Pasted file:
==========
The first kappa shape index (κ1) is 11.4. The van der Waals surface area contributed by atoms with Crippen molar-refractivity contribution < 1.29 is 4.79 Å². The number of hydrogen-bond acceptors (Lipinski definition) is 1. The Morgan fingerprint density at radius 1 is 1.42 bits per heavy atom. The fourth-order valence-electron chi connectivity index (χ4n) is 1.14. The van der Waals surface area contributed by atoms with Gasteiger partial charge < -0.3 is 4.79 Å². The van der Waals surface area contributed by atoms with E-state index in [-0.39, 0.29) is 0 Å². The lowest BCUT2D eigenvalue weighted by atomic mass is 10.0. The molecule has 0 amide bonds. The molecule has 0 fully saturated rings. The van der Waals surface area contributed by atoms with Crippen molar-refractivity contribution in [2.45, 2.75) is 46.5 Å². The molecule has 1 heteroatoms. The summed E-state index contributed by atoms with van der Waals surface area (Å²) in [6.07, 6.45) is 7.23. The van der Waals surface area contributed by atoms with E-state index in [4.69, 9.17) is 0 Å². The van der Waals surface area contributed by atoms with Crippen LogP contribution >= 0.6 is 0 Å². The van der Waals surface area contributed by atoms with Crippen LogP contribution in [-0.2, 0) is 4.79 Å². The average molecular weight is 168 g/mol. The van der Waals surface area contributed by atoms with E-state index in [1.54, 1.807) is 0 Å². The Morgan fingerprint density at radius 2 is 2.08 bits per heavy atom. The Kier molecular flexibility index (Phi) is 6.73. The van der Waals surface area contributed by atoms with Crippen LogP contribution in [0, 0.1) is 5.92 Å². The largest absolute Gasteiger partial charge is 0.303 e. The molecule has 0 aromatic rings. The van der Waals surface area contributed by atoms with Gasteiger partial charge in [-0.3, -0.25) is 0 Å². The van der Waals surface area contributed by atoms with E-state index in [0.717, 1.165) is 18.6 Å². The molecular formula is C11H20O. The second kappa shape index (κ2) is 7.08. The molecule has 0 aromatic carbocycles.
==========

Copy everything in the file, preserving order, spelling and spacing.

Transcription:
The first kappa shape index (κ1) is 11.4. The van der Waals surface area contributed by atoms with Crippen molar-refractivity contribution < 1.29 is 4.79 Å². The number of hydrogen-bond acceptors (Lipinski definition) is 1. The Morgan fingerprint density at radius 1 is 1.42 bits per heavy atom. The fourth-order valence-electron chi connectivity index (χ4n) is 1.14. The van der Waals surface area contributed by atoms with Gasteiger partial charge < -0.3 is 4.79 Å². The van der Waals surface area contributed by atoms with E-state index in [-0.39, 0.29) is 0 Å². The lowest BCUT2D eigenvalue weighted by atomic mass is 10.0. The molecule has 0 amide bonds. The molecule has 0 fully saturated rings. The van der Waals surface area contributed by atoms with Crippen molar-refractivity contribution in [2.45, 2.75) is 46.5 Å². The molecule has 1 heteroatoms. The summed E-state index contributed by atoms with van der Waals surface area (Å²) in [6.07, 6.45) is 7.23. The van der Waals surface area contributed by atoms with E-state index in [4.69, 9.17) is 0 Å². The van der Waals surface area contributed by atoms with Crippen LogP contribution >= 0.6 is 0 Å². The van der Waals surface area contributed by atoms with Crippen LogP contribution in [-0.2, 0) is 4.79 Å². The average molecular weight is 168 g/mol. The van der Waals surface area contributed by atoms with E-state index in [1.54, 1.807) is 0 Å². The Morgan fingerprint density at radius 2 is 2.08 bits per heavy atom. The Kier molecular flexibility index (Phi) is 6.73. The van der Waals surface area contributed by atoms with Crippen LogP contribution in [0, 0.1) is 5.92 Å². The largest absolute Gasteiger partial charge is 0.303 e. The molecule has 0 aromatic rings. The van der Waals surface area contributed by atoms with Gasteiger partial charge in [-0.3, -0.25) is 0 Å². The van der Waals surface area contributed by atoms with E-state index in [0.717, 1.165) is 18.6 Å². The molecular formula is C11H20O. The second kappa shape index (κ2) is 7.08. The molecule has 0 aromatic carbocycles.